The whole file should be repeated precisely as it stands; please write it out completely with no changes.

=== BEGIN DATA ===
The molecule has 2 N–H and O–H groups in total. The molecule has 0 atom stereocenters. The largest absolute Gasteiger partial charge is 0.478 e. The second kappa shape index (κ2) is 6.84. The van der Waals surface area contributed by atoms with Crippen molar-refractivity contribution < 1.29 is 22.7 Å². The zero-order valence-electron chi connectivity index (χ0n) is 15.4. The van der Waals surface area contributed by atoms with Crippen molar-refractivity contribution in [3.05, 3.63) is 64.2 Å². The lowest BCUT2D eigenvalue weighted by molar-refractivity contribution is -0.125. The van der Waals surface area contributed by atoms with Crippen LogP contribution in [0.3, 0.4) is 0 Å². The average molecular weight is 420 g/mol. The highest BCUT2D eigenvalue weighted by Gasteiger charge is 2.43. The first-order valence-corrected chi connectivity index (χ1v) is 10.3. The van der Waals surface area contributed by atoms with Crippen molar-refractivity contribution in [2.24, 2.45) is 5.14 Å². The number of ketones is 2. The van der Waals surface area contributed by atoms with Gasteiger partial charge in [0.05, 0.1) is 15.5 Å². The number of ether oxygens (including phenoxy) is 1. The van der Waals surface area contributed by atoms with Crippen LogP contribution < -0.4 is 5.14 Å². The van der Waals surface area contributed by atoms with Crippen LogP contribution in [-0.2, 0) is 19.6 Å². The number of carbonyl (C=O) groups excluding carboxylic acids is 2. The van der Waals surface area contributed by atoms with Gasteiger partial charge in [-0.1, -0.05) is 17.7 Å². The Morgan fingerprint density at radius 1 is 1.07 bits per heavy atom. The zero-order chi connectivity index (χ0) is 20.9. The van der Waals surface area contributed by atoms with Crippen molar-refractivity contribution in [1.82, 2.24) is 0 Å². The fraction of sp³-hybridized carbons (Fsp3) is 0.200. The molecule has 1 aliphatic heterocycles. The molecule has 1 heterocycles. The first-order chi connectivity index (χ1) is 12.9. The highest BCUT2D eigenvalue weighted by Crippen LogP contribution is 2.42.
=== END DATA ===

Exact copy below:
The molecule has 2 N–H and O–H groups in total. The molecule has 0 atom stereocenters. The largest absolute Gasteiger partial charge is 0.478 e. The second kappa shape index (κ2) is 6.84. The van der Waals surface area contributed by atoms with Crippen molar-refractivity contribution < 1.29 is 22.7 Å². The zero-order valence-electron chi connectivity index (χ0n) is 15.4. The van der Waals surface area contributed by atoms with Crippen molar-refractivity contribution in [3.05, 3.63) is 64.2 Å². The lowest BCUT2D eigenvalue weighted by molar-refractivity contribution is -0.125. The van der Waals surface area contributed by atoms with Crippen LogP contribution in [0.3, 0.4) is 0 Å². The average molecular weight is 420 g/mol. The highest BCUT2D eigenvalue weighted by Gasteiger charge is 2.43. The first-order valence-corrected chi connectivity index (χ1v) is 10.3. The van der Waals surface area contributed by atoms with Crippen molar-refractivity contribution in [2.24, 2.45) is 5.14 Å². The number of ketones is 2. The van der Waals surface area contributed by atoms with Gasteiger partial charge in [0.05, 0.1) is 15.5 Å². The number of ether oxygens (including phenoxy) is 1. The van der Waals surface area contributed by atoms with Crippen LogP contribution < -0.4 is 5.14 Å². The van der Waals surface area contributed by atoms with Crippen LogP contribution in [-0.2, 0) is 19.6 Å². The number of carbonyl (C=O) groups excluding carboxylic acids is 2. The van der Waals surface area contributed by atoms with Gasteiger partial charge in [-0.1, -0.05) is 17.7 Å². The Morgan fingerprint density at radius 1 is 1.07 bits per heavy atom. The zero-order chi connectivity index (χ0) is 20.9. The van der Waals surface area contributed by atoms with Crippen molar-refractivity contribution in [1.82, 2.24) is 0 Å². The fraction of sp³-hybridized carbons (Fsp3) is 0.200. The molecule has 1 aliphatic heterocycles. The molecule has 1 heterocycles. The first-order chi connectivity index (χ1) is 12.9. The highest BCUT2D eigenvalue weighted by Crippen LogP contribution is 2.42.